Gen. Hillier is the latest - and most senior - in a string of Canadian military officials who've described Afghanistan's reconstruction as a long-term effort.
"I think most Canadians, living in the incredible country that we have, don't always see all the complexities of trying to rebuild a country and, in some cases, build a country from the 25 years of destruction that took place in Afghanistan," he said.
He also joined a growing chorus of NATO political and military leaders calling on European countries to take a bigger role in the war-torn southern provinces of Afghanistan.
At talks in the Netherlands, Danish Defence Minister Soeren Gade took time to illustrate the problems NATO faces in Afghanistan by referring to a multi-coloured map of the country issued by the NATO-led International Security Assistance Force, dotted with the flags of the United States, Britain, Canada, the Netherlands, Germany and other prominent members of the 37 nations participating in the 41,000-strong mission.
There's no flag flying over the southwestern province of Nimroz, he pointed out. NATO had plans to station troops there but so far the numbers aren't available.
"You need quite a few thousand soldiers and nobody wants to take the lead and send soldiers," Mr. Gade said in an interview at the end of a two-day meeting of defence ministers from the 26-member alliance at which the Afghan mission was the top agenda item.
The upshot is that the Taliban has free rein in a corner of the country adjacent to the volatile Helmand province where the Danes are serving alongside the British.
Denmark is in the process of ramping up its own force in Helmand to almost 700 from just under 400 and is adding four Leopard 2 tanks, inspired in part by Canada's successful use of tanks in neighbouring Kandahar.
Britain has also ramped up its forces in Helmand to a robust 7,700 as it scales down its operation in Iraq. Denmark, as well, has reduced its force in Iraq to just more than 100.
There are currently fewer than 40,000 Afghan soldiers in the entire country, of which two battalions are stationed in Kandahar. Most estimates of how many Afghan soldiers it will take to maintain security are in the range of 70,000.
Gen. Hillier said it takes about three years to train a single battalion, which normally consists of about 500 to 600 soldiers.
"You just don't build that overnight and the international community will have to be involved for some time to see this through to the final level where you've got a government that works effectively," he said.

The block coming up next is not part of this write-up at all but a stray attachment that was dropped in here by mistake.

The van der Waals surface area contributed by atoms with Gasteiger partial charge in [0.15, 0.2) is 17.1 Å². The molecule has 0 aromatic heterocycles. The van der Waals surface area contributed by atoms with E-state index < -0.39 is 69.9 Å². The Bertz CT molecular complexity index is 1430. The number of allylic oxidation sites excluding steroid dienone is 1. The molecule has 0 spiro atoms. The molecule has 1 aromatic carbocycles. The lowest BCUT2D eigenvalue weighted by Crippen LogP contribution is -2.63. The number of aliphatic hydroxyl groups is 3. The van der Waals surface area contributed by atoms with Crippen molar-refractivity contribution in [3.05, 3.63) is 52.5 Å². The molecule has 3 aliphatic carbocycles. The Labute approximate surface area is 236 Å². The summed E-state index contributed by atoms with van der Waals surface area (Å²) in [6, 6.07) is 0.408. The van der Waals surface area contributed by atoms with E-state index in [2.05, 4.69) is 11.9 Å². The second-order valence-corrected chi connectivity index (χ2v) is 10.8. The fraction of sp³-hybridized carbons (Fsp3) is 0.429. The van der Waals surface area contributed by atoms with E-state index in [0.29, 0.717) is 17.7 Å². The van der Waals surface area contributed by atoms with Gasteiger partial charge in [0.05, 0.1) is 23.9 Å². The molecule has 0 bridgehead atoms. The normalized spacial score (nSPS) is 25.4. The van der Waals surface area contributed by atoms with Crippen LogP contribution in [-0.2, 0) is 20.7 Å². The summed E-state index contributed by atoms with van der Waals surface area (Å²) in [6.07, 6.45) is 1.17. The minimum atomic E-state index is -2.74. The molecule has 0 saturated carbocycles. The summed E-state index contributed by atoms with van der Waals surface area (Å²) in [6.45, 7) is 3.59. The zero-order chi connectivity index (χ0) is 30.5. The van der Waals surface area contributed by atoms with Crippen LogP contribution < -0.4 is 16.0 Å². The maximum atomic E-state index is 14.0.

On Wednesday, nine countries are reported to have made offers of more troops to the Afghan mission, including four that would be willing to move south, although NATO did not identify them. The immediate concern is the Netherlands, which is threatening to end its presence in Uruzgan province, also in the south, if it doesn't get more burden-sharing.
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Australia urges Europe to do more in Afghanistan
Fri Oct 26, 3:43 AM ET
SYDNEY (AFP) — Europe shonuld deploy more troops to the dangerous southern regions of Afghanistan, Australia's foreign minister said Friday as the country mourned its second soldier killed there in three weeks.
Alexander Downer said Australia would welcome forces from NATO's European members joining them in southern Afghanistan, the former stronghold of the extremist Taliban regime and now the focus of insurgent attacks.
"Many of the European NATO countries have their troops in the north, which is not free of Taliban activity, but it is a good deal quieter and a less threatening environment," Downer told reporters.
"We would like to see some of the restrictions that European parliaments have placed on their troops lifted."
His comments echo those made earlier this week by US Defence Secretary Robert Gates, who said restrictions on where European troops could be deployed and what they could do were putting NATO soldiers at a serious disadvantage.
Downer was speaking following the death of an elite Australian soldier in southern Uruzgan province who was killed by small arms fire while on patrol.
Special Air Services (SAS) Sergeant Matthew Locke's death late Thursday followed that of trooper David Pearce who died after his vehicle hit a roadside bomb on October 8.
Prime Minister John Howard said despite the likelihood of more fatalities, he would not flinch from his support for the US-led operations in Afghanistan or Iraq, where Australian troops are also serving.
"It always gets difficult in democratic societies if these conflicts go on for a long time," Howard told commercial radio.
"People do grow, with the passage of time, more weary of them; I understand that. But it can't alter the calculation somebody in my position has to make that it's in the national interest."
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Imperialist hangover behind British action in Iraq, Afghanistan: historian
Fri Oct 26, 7:03 AM ET